So why the hate from the tech bloggers? You’d think that these people were somehow wronged by Microsoft personally, as though Steve Ballmer knelt behind them while Bill Gates pushed them backwards then stole their lunch money. The situation reminds me of a report I did way back when I was in 7th grade and Microsoft was preparing to launch Windows NT and a corresponding handheld OS I’ve forgotten the name of to compete with Palm (then Palmpilot). The Unix and Macintosh crowds couldn’t get over themselves to give either a chance. They slapped and slandered NT for having a GUI, for being user friendly, for not having the direct control like Unix. We know how that ended up, Windows became a major player in the server world. Times have not changed. I’d put money on most of the tech bloggers being iPhone carrying, iPod listening, iPad playing, and iMac publishing Apple honks. Their bias is thinly disguised.
So, upon its launch, the Surface Pro quickly sold out. This was due to short supply in some areas, and high demand in others. When the first iPhones and iPads came out, the situation was exactly the same, and these writers couldn’t have been more excited that their beloved Apple was so popular that people couldn’t get enough. Apple no longer has this problem, their (contemptible) Foxxconn operation in China can pump out their products like no other manufacturer can. Microsoft has never had this problem, their ventures in to the hardware world haven’t ever been particularly successful aside from accessories like keyboards and mice. So when they’ve finally sold something out, something well reviewed by those that gave it a chance, maybe they’d get some credit for getting it right? Nah, they’re lambasted in online media for “intentionally cutting supply to sell out the product”. That’s the most ridiculous premise I’ve ever heard. It’s not as though they’re going to get lead story room on the nightly news because they sold their product out, so why would they risk damaging customer demand on purpose? It’s clear they pushed the launch back from January to increase supply. They couldn’t wait any more, they’d have faced too much criticism and suspicion that there were massive problems with the product that delayed launch.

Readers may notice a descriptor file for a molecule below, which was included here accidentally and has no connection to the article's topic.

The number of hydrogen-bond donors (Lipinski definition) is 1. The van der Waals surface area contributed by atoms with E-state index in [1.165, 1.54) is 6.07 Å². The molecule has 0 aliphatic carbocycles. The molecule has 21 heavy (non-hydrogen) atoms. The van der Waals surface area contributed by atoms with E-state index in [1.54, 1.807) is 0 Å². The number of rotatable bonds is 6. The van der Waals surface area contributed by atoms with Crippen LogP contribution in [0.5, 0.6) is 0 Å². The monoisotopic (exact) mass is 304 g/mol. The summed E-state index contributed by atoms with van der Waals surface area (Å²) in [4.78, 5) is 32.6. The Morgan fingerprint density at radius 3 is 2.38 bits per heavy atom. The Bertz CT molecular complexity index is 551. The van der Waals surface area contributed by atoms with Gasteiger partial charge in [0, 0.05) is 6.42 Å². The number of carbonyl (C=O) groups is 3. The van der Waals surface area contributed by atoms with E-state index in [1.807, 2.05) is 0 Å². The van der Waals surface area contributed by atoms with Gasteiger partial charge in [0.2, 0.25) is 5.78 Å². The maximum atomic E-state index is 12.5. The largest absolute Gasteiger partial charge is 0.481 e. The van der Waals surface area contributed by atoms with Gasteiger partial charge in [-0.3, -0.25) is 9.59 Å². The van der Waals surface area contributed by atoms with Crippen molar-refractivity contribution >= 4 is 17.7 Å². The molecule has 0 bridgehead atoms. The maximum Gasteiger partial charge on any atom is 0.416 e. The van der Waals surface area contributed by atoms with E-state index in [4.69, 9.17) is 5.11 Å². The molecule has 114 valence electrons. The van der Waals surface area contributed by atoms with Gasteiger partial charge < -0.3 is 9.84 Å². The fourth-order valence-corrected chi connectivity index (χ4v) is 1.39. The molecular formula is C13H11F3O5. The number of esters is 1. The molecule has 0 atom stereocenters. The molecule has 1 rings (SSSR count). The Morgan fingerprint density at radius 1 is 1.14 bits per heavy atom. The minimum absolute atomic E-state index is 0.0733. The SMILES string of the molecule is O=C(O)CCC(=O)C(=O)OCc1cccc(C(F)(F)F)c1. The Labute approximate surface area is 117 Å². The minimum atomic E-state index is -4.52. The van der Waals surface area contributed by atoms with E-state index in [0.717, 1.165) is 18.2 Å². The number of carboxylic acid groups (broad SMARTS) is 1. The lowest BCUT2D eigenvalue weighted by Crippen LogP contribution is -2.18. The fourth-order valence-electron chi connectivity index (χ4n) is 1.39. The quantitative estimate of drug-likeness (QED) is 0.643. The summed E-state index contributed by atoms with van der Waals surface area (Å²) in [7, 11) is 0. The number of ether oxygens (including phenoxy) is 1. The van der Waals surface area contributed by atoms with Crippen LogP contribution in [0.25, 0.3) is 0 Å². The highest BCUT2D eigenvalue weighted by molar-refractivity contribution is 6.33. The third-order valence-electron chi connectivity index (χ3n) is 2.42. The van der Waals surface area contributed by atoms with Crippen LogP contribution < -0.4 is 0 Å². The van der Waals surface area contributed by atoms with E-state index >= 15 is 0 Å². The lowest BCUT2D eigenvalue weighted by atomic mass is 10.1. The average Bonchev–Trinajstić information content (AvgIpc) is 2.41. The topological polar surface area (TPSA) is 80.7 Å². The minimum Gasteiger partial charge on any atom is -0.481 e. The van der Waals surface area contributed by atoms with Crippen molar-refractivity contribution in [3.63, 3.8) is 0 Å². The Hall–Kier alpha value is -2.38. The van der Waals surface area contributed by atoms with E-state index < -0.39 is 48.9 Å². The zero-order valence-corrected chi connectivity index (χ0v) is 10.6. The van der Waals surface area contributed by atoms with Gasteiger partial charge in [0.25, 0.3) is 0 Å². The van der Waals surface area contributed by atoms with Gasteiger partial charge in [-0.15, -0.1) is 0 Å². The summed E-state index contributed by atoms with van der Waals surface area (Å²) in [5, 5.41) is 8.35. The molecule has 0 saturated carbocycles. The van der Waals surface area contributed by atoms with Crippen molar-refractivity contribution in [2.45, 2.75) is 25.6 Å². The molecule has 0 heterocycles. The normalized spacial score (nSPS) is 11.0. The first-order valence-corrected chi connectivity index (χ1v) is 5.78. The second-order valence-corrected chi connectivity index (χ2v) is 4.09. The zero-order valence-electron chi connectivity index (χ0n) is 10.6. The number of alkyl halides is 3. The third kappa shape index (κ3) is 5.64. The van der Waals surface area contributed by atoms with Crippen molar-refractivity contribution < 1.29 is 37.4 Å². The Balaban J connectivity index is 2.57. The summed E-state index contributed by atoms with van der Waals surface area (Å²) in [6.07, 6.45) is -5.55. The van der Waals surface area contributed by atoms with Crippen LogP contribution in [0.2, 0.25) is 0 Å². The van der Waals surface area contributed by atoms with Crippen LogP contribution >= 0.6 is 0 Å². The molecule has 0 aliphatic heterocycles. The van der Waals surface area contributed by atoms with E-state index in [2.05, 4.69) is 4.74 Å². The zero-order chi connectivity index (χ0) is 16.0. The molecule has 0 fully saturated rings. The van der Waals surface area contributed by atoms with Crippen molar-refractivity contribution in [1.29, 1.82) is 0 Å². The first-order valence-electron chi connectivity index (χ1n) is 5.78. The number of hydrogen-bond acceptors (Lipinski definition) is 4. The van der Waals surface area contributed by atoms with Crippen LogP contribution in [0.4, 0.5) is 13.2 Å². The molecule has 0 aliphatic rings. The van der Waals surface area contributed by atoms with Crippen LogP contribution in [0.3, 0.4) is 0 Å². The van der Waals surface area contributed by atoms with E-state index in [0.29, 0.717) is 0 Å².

There, Microsoft, I’ve defended your honor. I want a Surface Pro. Hook me up?
I don’t know that I’ve got some sort of greater wisdom to dispense to you, dear reader, on this New Year’s Eve. Should I give a year in review? That seems contrite, perhaps boring. I suppose the thing to do would be to look forward. Two thousand and thirteen in the year of our Lord, and beyond.
New Year’s resolutions are always a matter of contention, strangely enough, this time of year. The mere consideration of them seems to irritate some people, almost as though the concept of using a benchmark date to improve oneself is the most ridiculous thing in the world. I don’t make resolutions every year, but when I do, it feels really good to stick to them.
The most successful I ever was at this was in 2010, I resolved to do two things: 1. Lose weight. I started exercising with the coaching of a friend from the internet, and lost about 30 pounds in four months or so. Evelynn was born at the end of May, and by July I had stopped exercising regularly and have not gotten back into it. 2. Go to church. I’m not sure why I did this one, but it was helpful, and helped draw a few other people back to the church. Evelynn also kaibashed this one, as she wasn’t behaved well enough during church to go regularly until recently.
In spite of my sobriety (that’s a callback to the Dos Equis guy), I’m going to put it out there this year. My resolutions for 2013 are to 1. Lose weight and keep it off forever. Just to lose the weight isn’t good enough, I’ve done that on this roller coaster of fatness.